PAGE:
Why was this bill even introduced in the Knesset? If Israel is a Jewish State, then why make this obvious fact a law?
Answer: It is a fact, but it wasn’t a law. And the fact is: It needed to be a law. Which is defined (Webster’s) as: “a rule of conduct or action prescribed or formally recognized as binding or enforced by a controlling authority.”
Also, because it wasn’t obvious. Meaning that it (a Jewish Nation) wasn’t acknowledged by Israel’s enemies, by several Western nations, and even by some liberal Jews. And now it is … a law and obvious.
Israel doesn’t have a Constitution as such. However, like the United States, the nation of Israel began with a Declaration of Independence, which proclaims:
“The State of Israel will foster the development of the country for all its inhabitants; it will be based on freedom, justice and peace as envisaged by the prophets of Israel; it will ensure complete equality of social and political rights to all its inhabitants irrespective of religion, race or sex; it will guarantee freedom of religion, conscience, language, education and culture; it will safeguard the Holy Places of all religions; and it will be faithful to the principles of the Charter of the United Nations.”
As with other democratic countries, inhabitants include all residents of that nation; however, a few rights such as voting and holding office are restricted to (legal) citizens. Yet there’s no doubt whatsoever that Israel’s Declaration of Independence in 1948 extended to all Arabs—later called Palestinians—of Israel, in terms of basic human rights.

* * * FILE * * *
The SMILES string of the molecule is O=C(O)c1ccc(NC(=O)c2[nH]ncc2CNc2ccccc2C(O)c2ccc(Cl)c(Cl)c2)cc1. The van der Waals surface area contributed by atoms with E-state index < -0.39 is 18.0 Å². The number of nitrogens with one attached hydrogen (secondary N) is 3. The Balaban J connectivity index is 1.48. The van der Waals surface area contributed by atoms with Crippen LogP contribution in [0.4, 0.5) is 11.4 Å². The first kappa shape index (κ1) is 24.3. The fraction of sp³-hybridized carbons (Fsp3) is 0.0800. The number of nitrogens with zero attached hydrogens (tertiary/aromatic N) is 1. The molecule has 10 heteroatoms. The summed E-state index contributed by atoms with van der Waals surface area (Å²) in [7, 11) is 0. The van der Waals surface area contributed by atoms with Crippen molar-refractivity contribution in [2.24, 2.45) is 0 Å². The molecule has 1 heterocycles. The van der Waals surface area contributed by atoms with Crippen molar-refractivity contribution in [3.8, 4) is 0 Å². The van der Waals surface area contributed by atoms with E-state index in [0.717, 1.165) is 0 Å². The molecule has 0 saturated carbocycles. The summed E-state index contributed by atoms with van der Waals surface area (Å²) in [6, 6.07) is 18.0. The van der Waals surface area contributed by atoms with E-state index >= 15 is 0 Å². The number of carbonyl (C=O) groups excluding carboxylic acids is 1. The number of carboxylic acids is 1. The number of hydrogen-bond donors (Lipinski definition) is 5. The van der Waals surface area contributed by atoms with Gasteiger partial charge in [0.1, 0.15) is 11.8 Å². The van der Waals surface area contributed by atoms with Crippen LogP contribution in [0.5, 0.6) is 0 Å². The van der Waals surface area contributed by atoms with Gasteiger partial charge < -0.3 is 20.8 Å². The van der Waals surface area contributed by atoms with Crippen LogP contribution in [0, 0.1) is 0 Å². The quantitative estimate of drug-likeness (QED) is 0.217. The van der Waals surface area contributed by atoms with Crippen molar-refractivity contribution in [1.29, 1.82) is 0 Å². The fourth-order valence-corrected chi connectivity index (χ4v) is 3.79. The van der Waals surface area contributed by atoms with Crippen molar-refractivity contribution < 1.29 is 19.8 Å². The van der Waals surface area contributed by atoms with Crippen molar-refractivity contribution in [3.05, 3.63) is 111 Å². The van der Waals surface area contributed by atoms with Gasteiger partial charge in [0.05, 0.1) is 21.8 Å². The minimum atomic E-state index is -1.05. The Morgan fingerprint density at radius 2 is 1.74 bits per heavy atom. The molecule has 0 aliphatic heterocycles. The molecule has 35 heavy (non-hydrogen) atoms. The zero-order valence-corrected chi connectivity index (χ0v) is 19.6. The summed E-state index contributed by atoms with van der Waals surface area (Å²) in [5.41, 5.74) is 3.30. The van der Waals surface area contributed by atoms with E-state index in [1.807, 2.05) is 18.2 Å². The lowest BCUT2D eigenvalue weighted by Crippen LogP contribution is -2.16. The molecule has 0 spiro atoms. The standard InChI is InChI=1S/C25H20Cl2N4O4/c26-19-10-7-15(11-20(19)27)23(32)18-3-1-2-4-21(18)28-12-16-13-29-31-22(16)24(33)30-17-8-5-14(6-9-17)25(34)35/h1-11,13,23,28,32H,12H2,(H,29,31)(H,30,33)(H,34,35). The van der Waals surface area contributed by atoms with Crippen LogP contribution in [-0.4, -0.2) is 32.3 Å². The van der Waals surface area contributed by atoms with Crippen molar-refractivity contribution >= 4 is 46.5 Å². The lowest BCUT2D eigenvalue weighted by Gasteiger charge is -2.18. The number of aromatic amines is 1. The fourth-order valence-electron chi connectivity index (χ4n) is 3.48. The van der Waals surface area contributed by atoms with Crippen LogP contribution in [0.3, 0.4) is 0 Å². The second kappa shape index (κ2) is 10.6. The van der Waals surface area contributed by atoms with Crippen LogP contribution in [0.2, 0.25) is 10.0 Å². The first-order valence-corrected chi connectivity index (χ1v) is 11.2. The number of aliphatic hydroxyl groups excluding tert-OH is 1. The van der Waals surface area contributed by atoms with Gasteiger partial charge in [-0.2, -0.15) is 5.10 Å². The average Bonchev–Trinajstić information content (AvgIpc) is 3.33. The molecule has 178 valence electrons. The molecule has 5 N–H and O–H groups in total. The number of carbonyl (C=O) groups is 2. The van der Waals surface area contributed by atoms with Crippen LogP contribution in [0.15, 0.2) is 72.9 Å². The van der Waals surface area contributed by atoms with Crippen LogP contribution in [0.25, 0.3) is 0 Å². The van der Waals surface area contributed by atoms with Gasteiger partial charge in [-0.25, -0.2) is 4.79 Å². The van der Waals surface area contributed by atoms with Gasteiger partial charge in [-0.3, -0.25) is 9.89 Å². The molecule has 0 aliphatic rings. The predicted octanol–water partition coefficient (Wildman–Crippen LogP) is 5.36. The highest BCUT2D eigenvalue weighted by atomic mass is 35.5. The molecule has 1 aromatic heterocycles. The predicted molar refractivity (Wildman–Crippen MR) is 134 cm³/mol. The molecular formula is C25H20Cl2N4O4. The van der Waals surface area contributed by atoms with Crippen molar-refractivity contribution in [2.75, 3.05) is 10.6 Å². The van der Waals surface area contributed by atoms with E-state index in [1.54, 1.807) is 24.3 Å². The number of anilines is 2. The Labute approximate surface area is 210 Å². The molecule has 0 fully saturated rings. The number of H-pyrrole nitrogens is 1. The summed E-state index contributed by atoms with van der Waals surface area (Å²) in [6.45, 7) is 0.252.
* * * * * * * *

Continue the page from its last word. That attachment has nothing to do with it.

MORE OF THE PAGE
In 1992, Israel passed the Basic Law: Human Dignity and Liberty. Among other things it states: “The purpose of this Basic Law is to protect human dignity and liberty, in order to establish in a Basic Law the values of the State of Israel as a Jewish and democratic state” (italics for emphasis).
Thus, the newly enacted Jewish Nation-State law is partially duplicative of that Basic Law. But not entirely. In my view, which matches the Israeli majority (58% for … 34% against, the rest undecided), the new law was necessary because the persistent premise of most Palestinians and many Israeli Arabs (citizens of Israel), is that Israel must be exclusively a democratic state … which it is. But not a Jewish State.
That is no different than telling an Italian that Italy is indeed, democratic; however, Italy is not an Italian nation because there are minorities in Italy who don’t think it should be (identified as Italian). If in Rome you wouldn’t want to say that, because the delicious pizza you just ordered may get thrown in your face, toppings and all!
Israel is first and foremost a Jewish nation with national rights no more or less than any country in the world whose greater majority of citizens make that nation distinctive from other nations. Hence, Germans in Germany, the French in France, the English (British) of England, and Americans in America. Granted, the United States of America is unique in that it is the only true melting pot in the world; to which most of our ancestors immigrated from European countries. Thus, our minorities are considered to be non-European ethnic groups.